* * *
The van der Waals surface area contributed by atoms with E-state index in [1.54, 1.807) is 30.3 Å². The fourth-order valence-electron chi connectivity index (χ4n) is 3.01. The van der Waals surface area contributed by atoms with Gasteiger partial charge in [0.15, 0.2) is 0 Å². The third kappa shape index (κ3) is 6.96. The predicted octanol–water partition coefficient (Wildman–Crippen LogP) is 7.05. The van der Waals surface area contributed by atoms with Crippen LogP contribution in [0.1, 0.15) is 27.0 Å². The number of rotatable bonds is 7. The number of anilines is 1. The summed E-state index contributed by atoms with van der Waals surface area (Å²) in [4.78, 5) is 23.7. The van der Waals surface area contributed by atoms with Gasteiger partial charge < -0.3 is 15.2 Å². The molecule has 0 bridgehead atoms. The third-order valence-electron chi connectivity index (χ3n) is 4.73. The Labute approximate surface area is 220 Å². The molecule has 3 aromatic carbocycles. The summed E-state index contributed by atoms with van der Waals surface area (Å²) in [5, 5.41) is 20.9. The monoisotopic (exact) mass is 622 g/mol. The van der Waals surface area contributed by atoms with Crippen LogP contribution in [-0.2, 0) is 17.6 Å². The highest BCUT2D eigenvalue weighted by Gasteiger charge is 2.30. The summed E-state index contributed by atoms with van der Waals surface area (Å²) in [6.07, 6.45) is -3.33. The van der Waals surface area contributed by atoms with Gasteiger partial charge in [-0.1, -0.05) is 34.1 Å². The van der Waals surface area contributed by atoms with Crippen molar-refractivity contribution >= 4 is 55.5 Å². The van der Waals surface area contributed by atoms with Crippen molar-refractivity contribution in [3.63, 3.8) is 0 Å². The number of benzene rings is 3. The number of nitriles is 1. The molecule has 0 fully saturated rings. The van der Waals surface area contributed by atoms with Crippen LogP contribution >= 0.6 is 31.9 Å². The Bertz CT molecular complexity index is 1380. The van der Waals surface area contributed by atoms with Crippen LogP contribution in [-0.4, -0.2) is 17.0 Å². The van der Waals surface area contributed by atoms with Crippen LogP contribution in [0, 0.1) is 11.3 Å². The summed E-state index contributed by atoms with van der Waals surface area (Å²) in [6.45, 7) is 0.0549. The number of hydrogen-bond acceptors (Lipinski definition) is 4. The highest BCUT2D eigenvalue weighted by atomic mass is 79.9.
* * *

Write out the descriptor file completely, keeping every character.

The van der Waals surface area contributed by atoms with E-state index in [1.54, 1.807) is 30.3 Å². The fourth-order valence-electron chi connectivity index (χ4n) is 3.01. The van der Waals surface area contributed by atoms with Gasteiger partial charge in [0.15, 0.2) is 0 Å². The third kappa shape index (κ3) is 6.96. The predicted octanol–water partition coefficient (Wildman–Crippen LogP) is 7.05. The van der Waals surface area contributed by atoms with Crippen LogP contribution in [0.1, 0.15) is 27.0 Å². The number of rotatable bonds is 7. The number of anilines is 1. The summed E-state index contributed by atoms with van der Waals surface area (Å²) in [4.78, 5) is 23.7. The van der Waals surface area contributed by atoms with Gasteiger partial charge < -0.3 is 15.2 Å². The molecule has 0 bridgehead atoms. The third-order valence-electron chi connectivity index (χ3n) is 4.73. The Labute approximate surface area is 220 Å². The molecule has 3 aromatic carbocycles. The summed E-state index contributed by atoms with van der Waals surface area (Å²) in [5, 5.41) is 20.9. The monoisotopic (exact) mass is 622 g/mol. The van der Waals surface area contributed by atoms with Crippen LogP contribution in [-0.2, 0) is 17.6 Å². The highest BCUT2D eigenvalue weighted by Gasteiger charge is 2.30. The summed E-state index contributed by atoms with van der Waals surface area (Å²) in [6.07, 6.45) is -3.33. The van der Waals surface area contributed by atoms with Gasteiger partial charge in [-0.1, -0.05) is 34.1 Å². The van der Waals surface area contributed by atoms with Crippen molar-refractivity contribution >= 4 is 55.5 Å². The van der Waals surface area contributed by atoms with Crippen molar-refractivity contribution in [3.63, 3.8) is 0 Å². The number of benzene rings is 3. The number of nitriles is 1. The molecule has 0 fully saturated rings. The van der Waals surface area contributed by atoms with Crippen LogP contribution >= 0.6 is 31.9 Å². The Bertz CT molecular complexity index is 1380. The van der Waals surface area contributed by atoms with Crippen LogP contribution in [-0.4, -0.2) is 17.0 Å². The van der Waals surface area contributed by atoms with Crippen LogP contribution in [0, 0.1) is 11.3 Å². The summed E-state index contributed by atoms with van der Waals surface area (Å²) in [6.45, 7) is 0.0549. The number of hydrogen-bond acceptors (Lipinski definition) is 4. The highest BCUT2D eigenvalue weighted by atomic mass is 79.9.